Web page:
Blogging platforms such as WordPress and Blogger, forums and (sometimes) article comment sections can be a good real estate to spot posts that may be deemed spammy. Not only are these spaces generally public, they’re also free and requires little effort to set up.
Most of the spammy posts we’ve been seeing through the years either directs users to supposed download sites for games and movies or streaming services. Blogger, in particular, has been a favourite hub. In unique if not weird cases, spammers and scammers have used domains like SlideShare, Twitter, SoundCloud, and Pastebin. Today, we’re going to add another one to this list: Steam.
If you’re one who normally looks for a good or interesting community to belong with on Steam, you may stumble upon similar groups like the one above. Expect also that the individual who create such sites have Steam profiles that look something like these:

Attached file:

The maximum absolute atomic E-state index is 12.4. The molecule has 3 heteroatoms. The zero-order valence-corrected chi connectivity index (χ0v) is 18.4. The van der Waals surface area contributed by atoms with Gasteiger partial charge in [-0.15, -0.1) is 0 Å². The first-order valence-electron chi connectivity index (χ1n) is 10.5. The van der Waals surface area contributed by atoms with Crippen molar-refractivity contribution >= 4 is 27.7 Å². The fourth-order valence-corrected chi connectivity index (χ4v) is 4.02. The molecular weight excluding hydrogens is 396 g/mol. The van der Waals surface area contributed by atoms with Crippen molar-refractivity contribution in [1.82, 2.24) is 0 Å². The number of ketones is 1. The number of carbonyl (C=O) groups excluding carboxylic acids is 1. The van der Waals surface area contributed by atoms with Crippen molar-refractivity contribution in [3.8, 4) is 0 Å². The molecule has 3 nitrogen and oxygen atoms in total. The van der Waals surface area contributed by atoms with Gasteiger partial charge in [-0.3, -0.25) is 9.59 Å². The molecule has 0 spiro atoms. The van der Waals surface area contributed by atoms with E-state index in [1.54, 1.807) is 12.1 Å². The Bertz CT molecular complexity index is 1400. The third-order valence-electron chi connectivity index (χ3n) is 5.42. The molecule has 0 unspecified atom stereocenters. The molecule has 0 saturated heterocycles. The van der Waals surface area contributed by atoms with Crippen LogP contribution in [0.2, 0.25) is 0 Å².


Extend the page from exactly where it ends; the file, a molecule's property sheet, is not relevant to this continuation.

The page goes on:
Some movie links direct to sites requiring users to register before they can view or download anything. On the other hand, some so-called movie streaming sites warn users that their Adobe Flash Player is outdated, and then readily supplies the updated file for them. This should raise a red flag since users are not redirected to the official Adobe site where they can download. Files on-hand, more often than not, are potentially risky. Case in point, here is what happens when one visits a “Mom’s Night Out” movie link from a Steam group:
The lure of free movies and TV series should generally be avoided on Steam. Not only is it an inappropriate platform to find such media, but Steam profiles and groups with no clear indication or identity regarding who are behind them must be assumed as spam pages and reported to Steam to be taken down. They won’t be gone for long, I know, but at least we help nip them in the bud.